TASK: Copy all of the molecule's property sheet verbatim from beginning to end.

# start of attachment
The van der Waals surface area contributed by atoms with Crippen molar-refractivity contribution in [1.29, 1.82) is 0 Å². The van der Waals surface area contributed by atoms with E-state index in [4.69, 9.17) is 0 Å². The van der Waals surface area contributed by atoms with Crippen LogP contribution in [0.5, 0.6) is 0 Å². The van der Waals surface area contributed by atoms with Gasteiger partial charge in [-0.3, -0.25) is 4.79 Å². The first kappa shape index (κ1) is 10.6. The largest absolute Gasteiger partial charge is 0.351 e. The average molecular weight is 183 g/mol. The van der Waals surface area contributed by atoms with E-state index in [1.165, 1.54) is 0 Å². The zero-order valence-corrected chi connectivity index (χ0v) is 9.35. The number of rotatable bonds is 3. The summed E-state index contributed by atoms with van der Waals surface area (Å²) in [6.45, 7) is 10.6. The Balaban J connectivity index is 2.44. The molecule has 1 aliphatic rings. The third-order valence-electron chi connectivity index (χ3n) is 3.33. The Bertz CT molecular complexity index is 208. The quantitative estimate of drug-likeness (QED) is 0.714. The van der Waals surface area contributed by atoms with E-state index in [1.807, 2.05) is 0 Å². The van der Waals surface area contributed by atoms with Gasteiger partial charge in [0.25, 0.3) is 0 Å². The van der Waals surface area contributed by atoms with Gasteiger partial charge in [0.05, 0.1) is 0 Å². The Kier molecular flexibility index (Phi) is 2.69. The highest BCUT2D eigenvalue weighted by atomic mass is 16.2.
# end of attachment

The van der Waals surface area contributed by atoms with Crippen molar-refractivity contribution in [1.29, 1.82) is 0 Å². The van der Waals surface area contributed by atoms with E-state index in [4.69, 9.17) is 0 Å². The van der Waals surface area contributed by atoms with Crippen LogP contribution in [0.5, 0.6) is 0 Å². The van der Waals surface area contributed by atoms with Gasteiger partial charge in [-0.3, -0.25) is 4.79 Å². The first kappa shape index (κ1) is 10.6. The largest absolute Gasteiger partial charge is 0.351 e. The average molecular weight is 183 g/mol. The van der Waals surface area contributed by atoms with E-state index in [1.165, 1.54) is 0 Å². The zero-order valence-corrected chi connectivity index (χ0v) is 9.35. The number of rotatable bonds is 3. The summed E-state index contributed by atoms with van der Waals surface area (Å²) in [6.45, 7) is 10.6. The Balaban J connectivity index is 2.44. The molecule has 1 aliphatic rings. The third-order valence-electron chi connectivity index (χ3n) is 3.33. The Bertz CT molecular complexity index is 208. The quantitative estimate of drug-likeness (QED) is 0.714. The van der Waals surface area contributed by atoms with E-state index in [1.807, 2.05) is 0 Å². The van der Waals surface area contributed by atoms with Gasteiger partial charge in [0.25, 0.3) is 0 Å². The van der Waals surface area contributed by atoms with Gasteiger partial charge in [0.05, 0.1) is 0 Å². The Kier molecular flexibility index (Phi) is 2.69. The highest BCUT2D eigenvalue weighted by atomic mass is 16.2.